I'm not a polished speaker. When I teach a seminar or give a talk somewhere--I'm way out of my comfort zone. Here is my routine...
- Write my speech.
- Rehearse it out loud.
- Re-write my speech.
- Rehearse it again. And again. And again.
- Rehearse it one more time.
Last week before Innovate, I asked my wife to leave the house several times so I could rehearse my talk at full volume in an empty house. I use the bar-height counter as my podium, and the kitchen cabinets become my audience. I keep a stop-watch next to me so I can cut and slash as I go to stay within the time alotted.
Evidently I'm in good company. Tim Sanders, author and speaker extraordinaire, says the following:
"If you give your speech either the day before or day of your scheduled time, when you give it to your audience, you have more of your brain free to work the room and connect with your audience. Think about how a band prepares: they write songs, rehearse them daily and give great concerts. Too many times, speakers think that they have it all in their head. Then they go out and fumble, stumble and ignore their audience because they need all their bandwidth to recall their remarks. Or, God forbid, they use power point slides and bullet points as a crutch to remember their speech.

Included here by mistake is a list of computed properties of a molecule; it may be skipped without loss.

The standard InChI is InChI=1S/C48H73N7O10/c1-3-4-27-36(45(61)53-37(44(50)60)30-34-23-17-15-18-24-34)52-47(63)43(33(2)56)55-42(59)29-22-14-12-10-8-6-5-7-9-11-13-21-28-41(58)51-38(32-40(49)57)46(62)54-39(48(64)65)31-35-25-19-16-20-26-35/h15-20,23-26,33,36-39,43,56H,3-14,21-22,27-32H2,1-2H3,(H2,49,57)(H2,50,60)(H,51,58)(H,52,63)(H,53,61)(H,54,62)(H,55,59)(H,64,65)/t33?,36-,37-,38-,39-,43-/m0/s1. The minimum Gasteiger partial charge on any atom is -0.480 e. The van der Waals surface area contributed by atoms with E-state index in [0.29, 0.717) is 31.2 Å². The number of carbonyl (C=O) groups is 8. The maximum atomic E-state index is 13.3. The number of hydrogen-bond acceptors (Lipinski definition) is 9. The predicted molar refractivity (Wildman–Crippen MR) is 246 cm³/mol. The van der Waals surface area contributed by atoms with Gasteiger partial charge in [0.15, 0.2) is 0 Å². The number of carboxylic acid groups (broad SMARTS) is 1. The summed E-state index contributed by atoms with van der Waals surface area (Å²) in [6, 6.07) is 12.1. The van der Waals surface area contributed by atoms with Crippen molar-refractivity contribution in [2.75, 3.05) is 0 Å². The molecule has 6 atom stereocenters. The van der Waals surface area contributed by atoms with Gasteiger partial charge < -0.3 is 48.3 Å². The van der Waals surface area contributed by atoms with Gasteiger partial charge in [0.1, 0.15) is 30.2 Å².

Recommended: Next time you have a presentation, give it into a mirror three hours before your actual speak time. Do it all the way through. If you have a recorder, listen to it on playback. By doing this, you'll free your brain to read people's reaction and you just may move them to action."
Read more on Tim Sanders blog.